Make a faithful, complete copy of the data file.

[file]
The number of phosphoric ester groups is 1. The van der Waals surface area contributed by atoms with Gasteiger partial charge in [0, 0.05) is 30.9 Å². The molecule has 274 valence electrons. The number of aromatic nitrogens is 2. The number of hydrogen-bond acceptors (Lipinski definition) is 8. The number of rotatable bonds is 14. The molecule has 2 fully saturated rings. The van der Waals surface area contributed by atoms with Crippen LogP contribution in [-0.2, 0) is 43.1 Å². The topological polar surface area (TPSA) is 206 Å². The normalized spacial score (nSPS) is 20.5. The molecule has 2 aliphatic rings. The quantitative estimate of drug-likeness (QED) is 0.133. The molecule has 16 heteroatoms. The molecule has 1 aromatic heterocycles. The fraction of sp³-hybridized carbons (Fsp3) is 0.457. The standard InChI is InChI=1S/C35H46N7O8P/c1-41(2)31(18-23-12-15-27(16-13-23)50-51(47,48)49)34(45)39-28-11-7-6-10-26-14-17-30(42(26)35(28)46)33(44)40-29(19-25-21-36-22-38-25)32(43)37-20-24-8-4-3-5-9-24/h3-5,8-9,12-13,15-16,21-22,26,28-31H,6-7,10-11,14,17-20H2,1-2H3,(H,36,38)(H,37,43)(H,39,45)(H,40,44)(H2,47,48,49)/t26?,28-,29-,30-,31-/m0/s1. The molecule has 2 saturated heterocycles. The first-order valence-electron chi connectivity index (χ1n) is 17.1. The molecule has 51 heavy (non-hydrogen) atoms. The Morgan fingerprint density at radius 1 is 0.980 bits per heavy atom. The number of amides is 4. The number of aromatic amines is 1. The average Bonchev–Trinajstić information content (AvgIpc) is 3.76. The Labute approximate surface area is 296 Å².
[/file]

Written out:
The number of phosphoric ester groups is 1. The van der Waals surface area contributed by atoms with Gasteiger partial charge in [0, 0.05) is 30.9 Å². The molecule has 274 valence electrons. The number of aromatic nitrogens is 2. The number of hydrogen-bond acceptors (Lipinski definition) is 8. The number of rotatable bonds is 14. The molecule has 2 fully saturated rings. The van der Waals surface area contributed by atoms with Crippen LogP contribution in [-0.2, 0) is 43.1 Å². The topological polar surface area (TPSA) is 206 Å². The normalized spacial score (nSPS) is 20.5. The molecule has 2 aliphatic rings. The quantitative estimate of drug-likeness (QED) is 0.133. The molecule has 16 heteroatoms. The molecule has 1 aromatic heterocycles. The fraction of sp³-hybridized carbons (Fsp3) is 0.457. The standard InChI is InChI=1S/C35H46N7O8P/c1-41(2)31(18-23-12-15-27(16-13-23)50-51(47,48)49)34(45)39-28-11-7-6-10-26-14-17-30(42(26)35(28)46)33(44)40-29(19-25-21-36-22-38-25)32(43)37-20-24-8-4-3-5-9-24/h3-5,8-9,12-13,15-16,21-22,26,28-31H,6-7,10-11,14,17-20H2,1-2H3,(H,36,38)(H,37,43)(H,39,45)(H,40,44)(H2,47,48,49)/t26?,28-,29-,30-,31-/m0/s1. The molecule has 2 saturated heterocycles. The first-order valence-electron chi connectivity index (χ1n) is 17.1. The molecule has 51 heavy (non-hydrogen) atoms. The Morgan fingerprint density at radius 1 is 0.980 bits per heavy atom. The number of amides is 4. The number of aromatic amines is 1. The average Bonchev–Trinajstić information content (AvgIpc) is 3.76. The Labute approximate surface area is 296 Å².